Former Theranos CEO Elizabeth Holmes Found Guilty On 4 Counts


Courtesy of Forbes

By Eunho Jung, Senior Editor

On Monday, January 3, 2022, the new year rolled in with the conviction of Elizabeth Holmes, former CEO of the medical company Theranos. The jury found Holmes guilty of three counts of wire fraud and one count of conspiracy. Each count carries a sentence of 20 years, which according to experts will most likely be decreased in Holmes’ case.

Holmes took the medical world by storm with her revolutionary idea turned company Theranos, which claimed to have produced blood tests where a couple of drops of blood from the finger could be tested for millions of diseases within fifteen minutes. She was seen on magazine covers usually sporting a black turtleneck, emulating Steve Jobs, the late Apple CEO, whom she deeply admired. Many applauded her drive and her innovative thinking that could forever change the world. However, she had everyone fooled.

After dropping out of Stanford University her sophomore year, Holmes launched Theranos at the age of 19 in 2003. “We focused on creating a customized medicine tool that could be used in the home by every patient, so that every day, a patient can get real-time analysis of their blood samples,” Holmes shared in an interview with the radio show Tech Nation in 2005. It was a brilliant, safe, efficient, and accessible idea. So brilliant that it attracted attention from extremely wealthy individuals. 

Holmes was able to secure millions of dollars of investments from individuals such as media mogul Rupert Murdoch, former Secretary of Education Betsy Devos, and the Walmart Walton family. 

Yet, she never delivered on the promises of Theranos. When Theranos’ machines were rolled out to Walgreen stores in California and Arizona, they gave patients false and/or flawed results. One user testified that the Theranos test led her to believe she had suffered a miscarriage when she did not. Another user believed that her cancer had returned when once again, it had not.

In 2015, the Wall Street Journal began to publish a series of exposés that revealed the dishonest practices of Theranos. The exposé revealed that Theranos’ testing methods were not accurate and relied on traditional testing methods, not the new, innovative method it had promised. This report drew the attention of federal agencies to launch an investigation into Theranos. In March of 2018, the Securities and Exchange Commission charged Holmes on the count of widespread fraud. By September, Theranos was shut down.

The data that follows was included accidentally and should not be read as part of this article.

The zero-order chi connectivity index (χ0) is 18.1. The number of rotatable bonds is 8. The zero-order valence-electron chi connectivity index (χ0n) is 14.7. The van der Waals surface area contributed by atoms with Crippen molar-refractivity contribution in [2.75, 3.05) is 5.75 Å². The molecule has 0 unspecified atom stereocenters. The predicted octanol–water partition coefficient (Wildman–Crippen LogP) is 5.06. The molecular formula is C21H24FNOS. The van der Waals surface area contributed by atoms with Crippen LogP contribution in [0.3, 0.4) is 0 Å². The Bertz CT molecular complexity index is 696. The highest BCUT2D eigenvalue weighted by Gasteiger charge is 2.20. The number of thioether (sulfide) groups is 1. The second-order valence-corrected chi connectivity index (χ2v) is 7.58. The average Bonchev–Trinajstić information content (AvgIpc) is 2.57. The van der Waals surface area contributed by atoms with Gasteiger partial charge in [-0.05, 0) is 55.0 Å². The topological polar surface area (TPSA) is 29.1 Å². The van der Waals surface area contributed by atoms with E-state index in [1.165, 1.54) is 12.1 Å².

During the trial, Holmes testified that her ex-boyfriend and former Theranos COO Ramesh “Sunny” Balwani had sexually abused her during their time together. Holmes went further to share that Balwani had controlled every aspect of their relationship in order to help her become successful. “He impacted everything about who I was, and I don’t fully understand that,” Holmes testified. Balwani faces the same charges and has plead “not guilty.”

Prosecutor Jeff Schenk made a clear case in the closing argument, “She chose fraud over business failure. She chose to be dishonest with investors and patients. That choice was not only callous, it was criminal.”

The four-month-long trial finally came to an end on Monday after the jury deliberated for over 50 hours. Charged with eleven federal counts, the jury found Holmes guilty of only four charges. The jury found her not guilty of the four other charges and could not reach a unanimous verdict on the other three charges. U.S. District Judge for the Northern District of California Edward Davila plans to declare a mistrial for those three charges.

On social media platforms like TikTok and Instagram, Holmes is hailed as a “girl boss.” The hashtag #ElizabethHolmes has over 20 million views on TikTok. Users replicate her signature red lip and black turtleneck look.

As Holmes awaits her sentencing, she is expected to appeal the verdict.

Jay Ferreria, a senior at Wayne Hills High School, shared her opinions on Holmes’ verdict. “When you promise something that you can’t deliver on, you are, undeniably, lying. Trust is one of the most important factors between a brand and its consumers, if the consumer cannot trust a company or brand then they won’t buy from that company,” Ferreria explained, “Beyond that, it makes them hesitant to trust another company in the future even if that company truly does have their best interest at heart. By lying to her consumers she was breaking that trust. And that, in essence, is fraud, which is what she was convicted of. As for people praising her actions, it is hard to approve of looking up to someone who would so willingly lie to people who put their trust in her. I’m not really sure if that’s the kind of role model that I would want to be looking up to.”